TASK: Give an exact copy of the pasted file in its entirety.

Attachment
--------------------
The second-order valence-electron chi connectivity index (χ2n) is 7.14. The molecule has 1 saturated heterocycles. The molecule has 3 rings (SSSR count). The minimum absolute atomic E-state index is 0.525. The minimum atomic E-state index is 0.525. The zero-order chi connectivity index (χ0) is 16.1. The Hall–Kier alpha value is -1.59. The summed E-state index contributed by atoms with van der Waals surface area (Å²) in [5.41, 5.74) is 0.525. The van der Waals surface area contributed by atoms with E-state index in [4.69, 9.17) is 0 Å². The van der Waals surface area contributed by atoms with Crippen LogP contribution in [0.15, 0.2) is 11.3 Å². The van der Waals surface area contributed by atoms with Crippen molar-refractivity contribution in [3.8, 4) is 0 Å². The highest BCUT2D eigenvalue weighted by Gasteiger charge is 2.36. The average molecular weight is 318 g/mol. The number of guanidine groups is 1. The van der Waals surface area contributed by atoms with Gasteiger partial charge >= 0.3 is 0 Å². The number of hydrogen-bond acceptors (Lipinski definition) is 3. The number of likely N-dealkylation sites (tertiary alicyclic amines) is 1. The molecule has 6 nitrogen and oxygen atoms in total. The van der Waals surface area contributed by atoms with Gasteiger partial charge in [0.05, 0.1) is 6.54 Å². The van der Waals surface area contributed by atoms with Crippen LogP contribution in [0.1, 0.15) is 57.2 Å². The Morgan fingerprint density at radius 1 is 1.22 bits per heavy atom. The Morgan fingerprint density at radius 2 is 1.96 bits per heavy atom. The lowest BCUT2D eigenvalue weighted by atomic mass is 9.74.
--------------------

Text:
The second-order valence-electron chi connectivity index (χ2n) is 7.14. The molecule has 1 saturated heterocycles. The molecule has 3 rings (SSSR count). The minimum absolute atomic E-state index is 0.525. The minimum atomic E-state index is 0.525. The zero-order chi connectivity index (χ0) is 16.1. The Hall–Kier alpha value is -1.59. The summed E-state index contributed by atoms with van der Waals surface area (Å²) in [5.41, 5.74) is 0.525. The van der Waals surface area contributed by atoms with E-state index in [4.69, 9.17) is 0 Å². The van der Waals surface area contributed by atoms with Crippen LogP contribution in [0.15, 0.2) is 11.3 Å². The van der Waals surface area contributed by atoms with Crippen molar-refractivity contribution in [3.8, 4) is 0 Å². The highest BCUT2D eigenvalue weighted by Gasteiger charge is 2.36. The average molecular weight is 318 g/mol. The number of guanidine groups is 1. The van der Waals surface area contributed by atoms with Gasteiger partial charge >= 0.3 is 0 Å². The number of hydrogen-bond acceptors (Lipinski definition) is 3. The number of likely N-dealkylation sites (tertiary alicyclic amines) is 1. The molecule has 6 nitrogen and oxygen atoms in total. The van der Waals surface area contributed by atoms with Gasteiger partial charge in [0.05, 0.1) is 6.54 Å². The van der Waals surface area contributed by atoms with Crippen LogP contribution in [0.1, 0.15) is 57.2 Å². The Morgan fingerprint density at radius 1 is 1.22 bits per heavy atom. The Morgan fingerprint density at radius 2 is 1.96 bits per heavy atom. The lowest BCUT2D eigenvalue weighted by atomic mass is 9.74.